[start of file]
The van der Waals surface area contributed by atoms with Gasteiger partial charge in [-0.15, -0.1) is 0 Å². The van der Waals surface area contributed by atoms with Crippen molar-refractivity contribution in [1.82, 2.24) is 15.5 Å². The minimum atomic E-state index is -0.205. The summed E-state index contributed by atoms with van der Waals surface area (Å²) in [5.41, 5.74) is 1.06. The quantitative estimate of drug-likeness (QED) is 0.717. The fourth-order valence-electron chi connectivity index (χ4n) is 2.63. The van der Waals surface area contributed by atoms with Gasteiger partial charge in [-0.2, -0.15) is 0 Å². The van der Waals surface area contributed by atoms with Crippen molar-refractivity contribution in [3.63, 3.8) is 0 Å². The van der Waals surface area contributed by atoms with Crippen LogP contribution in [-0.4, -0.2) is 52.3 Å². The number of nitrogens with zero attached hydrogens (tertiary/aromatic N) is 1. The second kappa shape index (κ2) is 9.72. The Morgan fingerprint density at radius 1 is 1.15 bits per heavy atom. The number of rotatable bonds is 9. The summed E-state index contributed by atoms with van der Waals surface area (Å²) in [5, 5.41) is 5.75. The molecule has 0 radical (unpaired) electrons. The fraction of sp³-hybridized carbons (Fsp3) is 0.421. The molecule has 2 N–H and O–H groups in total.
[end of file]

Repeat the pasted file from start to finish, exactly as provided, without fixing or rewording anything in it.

The van der Waals surface area contributed by atoms with Gasteiger partial charge in [-0.15, -0.1) is 0 Å². The van der Waals surface area contributed by atoms with Crippen molar-refractivity contribution in [1.82, 2.24) is 15.5 Å². The minimum atomic E-state index is -0.205. The summed E-state index contributed by atoms with van der Waals surface area (Å²) in [5.41, 5.74) is 1.06. The quantitative estimate of drug-likeness (QED) is 0.717. The fourth-order valence-electron chi connectivity index (χ4n) is 2.63. The van der Waals surface area contributed by atoms with Gasteiger partial charge in [-0.2, -0.15) is 0 Å². The van der Waals surface area contributed by atoms with Crippen molar-refractivity contribution in [3.63, 3.8) is 0 Å². The van der Waals surface area contributed by atoms with Crippen LogP contribution in [-0.4, -0.2) is 52.3 Å². The number of nitrogens with zero attached hydrogens (tertiary/aromatic N) is 1. The second kappa shape index (κ2) is 9.72. The Morgan fingerprint density at radius 1 is 1.15 bits per heavy atom. The number of rotatable bonds is 9. The summed E-state index contributed by atoms with van der Waals surface area (Å²) in [5, 5.41) is 5.75. The molecule has 0 radical (unpaired) electrons. The fraction of sp³-hybridized carbons (Fsp3) is 0.421. The molecule has 2 N–H and O–H groups in total.